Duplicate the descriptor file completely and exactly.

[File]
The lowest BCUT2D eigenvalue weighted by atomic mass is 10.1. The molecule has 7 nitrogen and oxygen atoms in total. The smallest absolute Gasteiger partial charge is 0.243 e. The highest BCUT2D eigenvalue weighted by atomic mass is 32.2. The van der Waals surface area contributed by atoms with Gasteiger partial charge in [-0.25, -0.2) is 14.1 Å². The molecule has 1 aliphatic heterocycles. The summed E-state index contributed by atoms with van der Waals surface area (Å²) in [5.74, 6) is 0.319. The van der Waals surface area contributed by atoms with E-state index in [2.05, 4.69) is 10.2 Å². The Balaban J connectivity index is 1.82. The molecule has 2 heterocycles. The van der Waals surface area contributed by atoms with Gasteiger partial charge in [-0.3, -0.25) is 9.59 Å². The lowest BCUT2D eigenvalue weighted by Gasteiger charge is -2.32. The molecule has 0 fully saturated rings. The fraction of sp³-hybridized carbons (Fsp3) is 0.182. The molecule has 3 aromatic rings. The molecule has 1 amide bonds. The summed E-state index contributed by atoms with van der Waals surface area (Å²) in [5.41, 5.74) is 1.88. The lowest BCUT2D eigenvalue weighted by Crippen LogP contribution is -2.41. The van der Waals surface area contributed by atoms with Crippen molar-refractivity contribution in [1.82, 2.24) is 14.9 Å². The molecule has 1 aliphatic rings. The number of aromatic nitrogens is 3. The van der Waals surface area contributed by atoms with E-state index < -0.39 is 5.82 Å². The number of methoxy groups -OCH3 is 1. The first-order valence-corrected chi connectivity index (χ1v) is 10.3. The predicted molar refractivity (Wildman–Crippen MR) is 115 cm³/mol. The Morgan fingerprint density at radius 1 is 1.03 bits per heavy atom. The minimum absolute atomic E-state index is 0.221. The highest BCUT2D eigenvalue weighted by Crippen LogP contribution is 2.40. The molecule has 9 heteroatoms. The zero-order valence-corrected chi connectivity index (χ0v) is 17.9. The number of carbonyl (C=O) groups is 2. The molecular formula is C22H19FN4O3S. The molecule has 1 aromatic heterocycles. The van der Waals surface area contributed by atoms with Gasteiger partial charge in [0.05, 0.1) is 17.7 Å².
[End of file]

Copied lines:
The lowest BCUT2D eigenvalue weighted by atomic mass is 10.1. The molecule has 7 nitrogen and oxygen atoms in total. The smallest absolute Gasteiger partial charge is 0.243 e. The highest BCUT2D eigenvalue weighted by atomic mass is 32.2. The van der Waals surface area contributed by atoms with Gasteiger partial charge in [-0.25, -0.2) is 14.1 Å². The molecule has 1 aliphatic heterocycles. The summed E-state index contributed by atoms with van der Waals surface area (Å²) in [5.74, 6) is 0.319. The van der Waals surface area contributed by atoms with E-state index in [2.05, 4.69) is 10.2 Å². The Balaban J connectivity index is 1.82. The molecule has 2 heterocycles. The van der Waals surface area contributed by atoms with Gasteiger partial charge in [-0.3, -0.25) is 9.59 Å². The lowest BCUT2D eigenvalue weighted by Gasteiger charge is -2.32. The molecule has 0 fully saturated rings. The fraction of sp³-hybridized carbons (Fsp3) is 0.182. The molecule has 3 aromatic rings. The molecule has 1 amide bonds. The summed E-state index contributed by atoms with van der Waals surface area (Å²) in [5.41, 5.74) is 1.88. The lowest BCUT2D eigenvalue weighted by Crippen LogP contribution is -2.41. The van der Waals surface area contributed by atoms with Crippen molar-refractivity contribution in [1.82, 2.24) is 14.9 Å². The molecule has 1 aliphatic rings. The number of aromatic nitrogens is 3. The van der Waals surface area contributed by atoms with E-state index < -0.39 is 5.82 Å². The number of methoxy groups -OCH3 is 1. The first-order valence-corrected chi connectivity index (χ1v) is 10.3. The predicted molar refractivity (Wildman–Crippen MR) is 115 cm³/mol. The Morgan fingerprint density at radius 1 is 1.03 bits per heavy atom. The minimum absolute atomic E-state index is 0.221. The highest BCUT2D eigenvalue weighted by Crippen LogP contribution is 2.40. The molecule has 9 heteroatoms. The zero-order valence-corrected chi connectivity index (χ0v) is 17.9. The number of carbonyl (C=O) groups is 2. The molecular formula is C22H19FN4O3S. The molecule has 1 aromatic heterocycles. The van der Waals surface area contributed by atoms with Gasteiger partial charge in [0.05, 0.1) is 17.7 Å².